Among the reasons Donald Trump is president is that his natural political instincts are superior to those of any other current figure.
As campaign 2018 entered its final week, Trump seized upon and elevated the single issue that most energizes his populist base and most convulses our media elite.
Warning of an “invasion,” he pointed to the migrant caravan that had come out of Honduras and was wending its way through Mexico. He then threatened to issue an executive order ending birthright citizenship.
As other caravans began to assemble in Central America, Trump said he would send, first 5,200 and then 15,000, troops to the border.
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This ignited the predictable hysteria of the media elite who decried his “racism,” his “lying” and his “attack on the 14th Amendment.” Trump, they railed, is sending more troops to the Mexican border than we have in Syria or Iraq.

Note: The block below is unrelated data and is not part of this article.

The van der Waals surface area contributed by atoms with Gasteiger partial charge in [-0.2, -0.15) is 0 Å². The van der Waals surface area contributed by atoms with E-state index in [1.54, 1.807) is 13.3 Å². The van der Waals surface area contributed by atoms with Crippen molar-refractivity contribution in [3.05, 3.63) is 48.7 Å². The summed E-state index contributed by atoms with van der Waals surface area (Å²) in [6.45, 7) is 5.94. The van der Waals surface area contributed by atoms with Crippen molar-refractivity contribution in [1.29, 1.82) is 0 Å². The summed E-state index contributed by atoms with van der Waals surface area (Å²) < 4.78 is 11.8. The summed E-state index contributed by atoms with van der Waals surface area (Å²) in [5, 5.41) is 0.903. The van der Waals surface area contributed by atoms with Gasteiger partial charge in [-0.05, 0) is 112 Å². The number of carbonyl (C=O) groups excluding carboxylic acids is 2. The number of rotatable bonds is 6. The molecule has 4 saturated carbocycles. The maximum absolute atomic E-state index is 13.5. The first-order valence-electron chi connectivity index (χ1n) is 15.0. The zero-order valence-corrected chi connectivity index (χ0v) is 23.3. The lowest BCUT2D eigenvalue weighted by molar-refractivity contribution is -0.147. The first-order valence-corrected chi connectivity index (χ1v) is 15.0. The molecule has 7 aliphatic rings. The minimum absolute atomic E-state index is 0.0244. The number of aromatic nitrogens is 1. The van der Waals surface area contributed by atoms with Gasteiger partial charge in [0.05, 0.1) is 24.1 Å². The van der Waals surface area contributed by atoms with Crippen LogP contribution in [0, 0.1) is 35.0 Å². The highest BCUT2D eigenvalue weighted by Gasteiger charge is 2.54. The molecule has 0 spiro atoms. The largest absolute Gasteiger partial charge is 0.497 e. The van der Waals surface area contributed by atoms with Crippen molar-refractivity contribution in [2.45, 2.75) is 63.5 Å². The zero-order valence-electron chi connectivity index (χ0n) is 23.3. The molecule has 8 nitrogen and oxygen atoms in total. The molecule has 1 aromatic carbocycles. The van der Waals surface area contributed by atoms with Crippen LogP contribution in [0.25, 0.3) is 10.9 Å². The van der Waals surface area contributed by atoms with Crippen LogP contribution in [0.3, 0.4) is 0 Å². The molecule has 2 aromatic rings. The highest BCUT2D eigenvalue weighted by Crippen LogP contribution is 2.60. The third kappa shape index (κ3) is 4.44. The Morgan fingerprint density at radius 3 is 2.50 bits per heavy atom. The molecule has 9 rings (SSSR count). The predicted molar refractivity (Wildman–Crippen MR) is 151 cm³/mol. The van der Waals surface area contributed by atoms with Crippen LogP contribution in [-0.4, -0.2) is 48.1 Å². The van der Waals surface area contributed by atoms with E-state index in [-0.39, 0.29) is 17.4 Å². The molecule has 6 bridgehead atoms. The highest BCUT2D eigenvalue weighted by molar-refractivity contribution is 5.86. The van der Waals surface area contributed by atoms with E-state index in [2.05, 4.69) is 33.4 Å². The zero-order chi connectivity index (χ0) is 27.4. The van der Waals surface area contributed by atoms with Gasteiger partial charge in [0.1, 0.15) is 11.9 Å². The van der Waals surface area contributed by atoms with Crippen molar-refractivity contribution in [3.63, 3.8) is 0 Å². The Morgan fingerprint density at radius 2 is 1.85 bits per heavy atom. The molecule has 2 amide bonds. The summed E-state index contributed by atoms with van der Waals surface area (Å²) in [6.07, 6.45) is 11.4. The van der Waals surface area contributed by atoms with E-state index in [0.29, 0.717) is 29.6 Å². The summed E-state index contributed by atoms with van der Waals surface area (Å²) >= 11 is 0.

True. But to most Americans, the fate and future of the republic is more likely to be determined on the U.S.-Mexican border than on the border between Syria and Iraq.
Moreover, in challenging birthright citizenship, Trump has some constitutional history on his side.
The 14th Amendment, approved in 1868, was crafted to overturn the Dred Scott decision of 1857 and to guarantee citizenship and equal rights under law to freed slaves and their children.
Did it guarantee that everyone born on U.S. soil is a U.S. citizen?
No. In the 1884 Elk v. Wilkins decision, the Supreme Court ruled that John Elk, a Winnebago Indian born on a reservation, had not denied his constitutional right to vote, as he was not a U.S. citizen.
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